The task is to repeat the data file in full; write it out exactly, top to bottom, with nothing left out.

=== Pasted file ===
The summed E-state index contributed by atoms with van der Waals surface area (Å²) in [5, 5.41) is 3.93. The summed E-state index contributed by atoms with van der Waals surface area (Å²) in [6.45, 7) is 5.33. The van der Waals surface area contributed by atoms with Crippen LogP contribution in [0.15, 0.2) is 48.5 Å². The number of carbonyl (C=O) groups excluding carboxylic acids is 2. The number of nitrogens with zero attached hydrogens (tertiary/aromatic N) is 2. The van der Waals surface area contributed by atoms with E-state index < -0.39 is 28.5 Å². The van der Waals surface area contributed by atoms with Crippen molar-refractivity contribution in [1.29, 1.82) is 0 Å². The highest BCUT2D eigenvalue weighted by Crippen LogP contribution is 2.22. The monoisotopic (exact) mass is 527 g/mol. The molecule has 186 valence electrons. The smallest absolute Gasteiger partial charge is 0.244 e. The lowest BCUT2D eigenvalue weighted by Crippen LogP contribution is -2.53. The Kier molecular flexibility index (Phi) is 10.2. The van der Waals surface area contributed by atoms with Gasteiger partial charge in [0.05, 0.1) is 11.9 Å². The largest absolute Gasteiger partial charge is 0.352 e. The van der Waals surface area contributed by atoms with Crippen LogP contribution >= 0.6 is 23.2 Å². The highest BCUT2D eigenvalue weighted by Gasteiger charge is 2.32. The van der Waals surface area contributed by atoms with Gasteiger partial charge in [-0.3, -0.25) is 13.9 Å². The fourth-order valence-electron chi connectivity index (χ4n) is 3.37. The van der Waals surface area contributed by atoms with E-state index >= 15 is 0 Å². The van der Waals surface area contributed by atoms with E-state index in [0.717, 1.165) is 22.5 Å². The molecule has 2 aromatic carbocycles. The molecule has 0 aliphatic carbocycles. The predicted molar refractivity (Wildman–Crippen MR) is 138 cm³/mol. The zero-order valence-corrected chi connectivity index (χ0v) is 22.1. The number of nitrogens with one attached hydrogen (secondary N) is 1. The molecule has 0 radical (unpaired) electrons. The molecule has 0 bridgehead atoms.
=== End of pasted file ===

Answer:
The summed E-state index contributed by atoms with van der Waals surface area (Å²) in [5, 5.41) is 3.93. The summed E-state index contributed by atoms with van der Waals surface area (Å²) in [6.45, 7) is 5.33. The van der Waals surface area contributed by atoms with Crippen LogP contribution in [0.15, 0.2) is 48.5 Å². The number of carbonyl (C=O) groups excluding carboxylic acids is 2. The number of nitrogens with zero attached hydrogens (tertiary/aromatic N) is 2. The van der Waals surface area contributed by atoms with E-state index < -0.39 is 28.5 Å². The van der Waals surface area contributed by atoms with Crippen molar-refractivity contribution in [1.29, 1.82) is 0 Å². The highest BCUT2D eigenvalue weighted by Crippen LogP contribution is 2.22. The monoisotopic (exact) mass is 527 g/mol. The molecule has 186 valence electrons. The smallest absolute Gasteiger partial charge is 0.244 e. The lowest BCUT2D eigenvalue weighted by Crippen LogP contribution is -2.53. The Kier molecular flexibility index (Phi) is 10.2. The van der Waals surface area contributed by atoms with Gasteiger partial charge in [0.05, 0.1) is 11.9 Å². The largest absolute Gasteiger partial charge is 0.352 e. The van der Waals surface area contributed by atoms with Crippen LogP contribution >= 0.6 is 23.2 Å². The highest BCUT2D eigenvalue weighted by Gasteiger charge is 2.32. The van der Waals surface area contributed by atoms with Gasteiger partial charge in [-0.3, -0.25) is 13.9 Å². The fourth-order valence-electron chi connectivity index (χ4n) is 3.37. The van der Waals surface area contributed by atoms with E-state index >= 15 is 0 Å². The van der Waals surface area contributed by atoms with E-state index in [0.717, 1.165) is 22.5 Å². The molecule has 2 aromatic carbocycles. The molecule has 0 aliphatic carbocycles. The predicted molar refractivity (Wildman–Crippen MR) is 138 cm³/mol. The zero-order valence-corrected chi connectivity index (χ0v) is 22.1. The number of nitrogens with one attached hydrogen (secondary N) is 1. The molecule has 0 radical (unpaired) electrons. The molecule has 0 bridgehead atoms.